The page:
But Josh is more interested in mulling over himself. After the story of his childhood ends and he expounds his one basic idea about learning, the rest of the book is all about his tai chi (much less interesting than chess); his armchair dabblings in Taoism, Kerouac, and Zen and the Art of Motorcycle Maintenance; and his commonplace tips on competitive psychology. Josh tells us all about his coming of age and transition into manhood. The story loses all its charm here. The book becomes a phallocentric and narcissistic male fantasy. Josh talks about he moves to Slovenia to be with his femme fatale girlfriend, escaping the suffocating fame surrounding him in New York, hiking through the mountains of Balkans thinking about chess and Taoism, being a dharma bum and backpacking through Europe playing chess tournaments, waxing philosophical about being a winner. When I read this portion of the book I got the impression that Waitzkin in his fame is cut off from and doesn't understand the way life is for ordinary people.
You can tell this is the case because the book lacks warmth and compassion. It's not about learning, its about "destroying opponents." Not once does Josh say, "you don't need to be a world-champ to be a somebody." He never says, "whether its gardening or being a great parent that you want to learn, you are a champion in your own right." No -- it's all about how to kill your opponents, how to win fights with a broken arm, and how to stay focused during grueling six-hour struggles. The books devolves into chapter after chapter of banal tips about how to compete, stuff Josh is too self-absorbed to realize is not relevant to any audience other than himself. You hear several times about how he likes to wash his face and do a 100 meter dash to clear his mind during a chess game. Or, how eating greasy food before a tai chi fight is bad. Thanks, Josh. Next time I'm at the World Championship of Awesomeness I will remember that. One whole chapter is about how Josh allegedly conquered this other guy's performance anxiety by having him build up calming associations to Bob Dylan and other things, and recalling these associations right before he was expected to perform. This amounts to nothing more than a dumbed down lesson in Skinnerian classical conditioning (experiments famously conducted on dogs, let's recall). If Josh truly thinks you can attain transcendental focus just by linking it to a proverbial jingle of a bell, then he really has no concept of the depth of human psychology. (On that note, David Foster Wallace once correlated professional sports performers with profoundly simple psychological makeups.) But I don't think Josh actually believes this; he was just trying to fill up pages because he ran out of things to say about learning theory about 150 pages ago.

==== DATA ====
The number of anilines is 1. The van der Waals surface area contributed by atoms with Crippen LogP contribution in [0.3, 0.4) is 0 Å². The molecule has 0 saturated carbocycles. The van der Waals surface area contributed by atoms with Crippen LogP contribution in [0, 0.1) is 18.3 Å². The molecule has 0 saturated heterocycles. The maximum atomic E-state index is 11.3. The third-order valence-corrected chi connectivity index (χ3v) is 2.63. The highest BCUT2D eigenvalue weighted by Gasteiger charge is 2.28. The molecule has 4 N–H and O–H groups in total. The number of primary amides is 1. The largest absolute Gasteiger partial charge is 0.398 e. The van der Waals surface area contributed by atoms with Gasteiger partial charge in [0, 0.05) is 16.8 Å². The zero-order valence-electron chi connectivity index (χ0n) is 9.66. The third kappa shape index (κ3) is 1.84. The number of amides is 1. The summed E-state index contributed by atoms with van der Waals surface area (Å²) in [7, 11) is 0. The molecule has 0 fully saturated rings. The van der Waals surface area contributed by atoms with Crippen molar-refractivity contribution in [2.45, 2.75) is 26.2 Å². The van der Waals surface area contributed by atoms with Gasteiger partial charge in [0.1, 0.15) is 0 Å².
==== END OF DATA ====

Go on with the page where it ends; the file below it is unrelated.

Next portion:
If I had the opportunity to write a book like this, I would use every word trying to uncondition people from the tragic fallacy that they are static creatures and cannot learn new proficiencies and raise their overall intelligence. In this culture, the cult of the champion is just a reflection of the sad myth of making us all believe we're born-losers and lack the stuff of greatness. So we give up and limit ourselves. Education, media, and scientific institutions all conspire to tell us we cannot change ourselves and our lot in life is perfectly just. Josh doesn't understand any of this because he is the typical champion. His book is about being a winner, with the occasional addition made by his editors about seizing the day "in the boardroom" (ugh). It is therefore an alienating read that is not likely to motivate and instruct ordinary people in growing as individuals. The truth is, you don't need some spoiled narcissist who can't write, like Josh, tell you how to grow. The power lies within.
A person interested in studying learning theory and how to be a more "effective" person ought to, instead, begin by browsing by category "Learning" on Wikipedia and discovering the immense amount of topics in the field.
I have worked in critical care nursing for many years and the intensity can at times be overwhelming. This leads many to burn-out and leave the profession. The insights Josh provides in this book should be an integral part of nursing education. Concepts such as investment in loss, using adversity, and making sandals, are tools I now employ in the workplace challenges I face. I know these ideas could help others whether you are a nurse committed to healing, a business person closing a deal, or a parent raising a child.
Healing is invoking the will to live in others--Josh has done that for me in this work.
Book-learners would probably profit greatly from the application of the principles in this book. I'm not so sure I could say whether other learning modes would benefit directly although I think the principles would still be present in some form or another.
On another level, Josh's book made me think a lot about how I reacted to situations in life where I expected more ethical/moral/considerate/professional/courteous behavior from others. And then I thought more about those times I was the, well-jerk...
Highly recommended for those who love to experience beyond the superficial.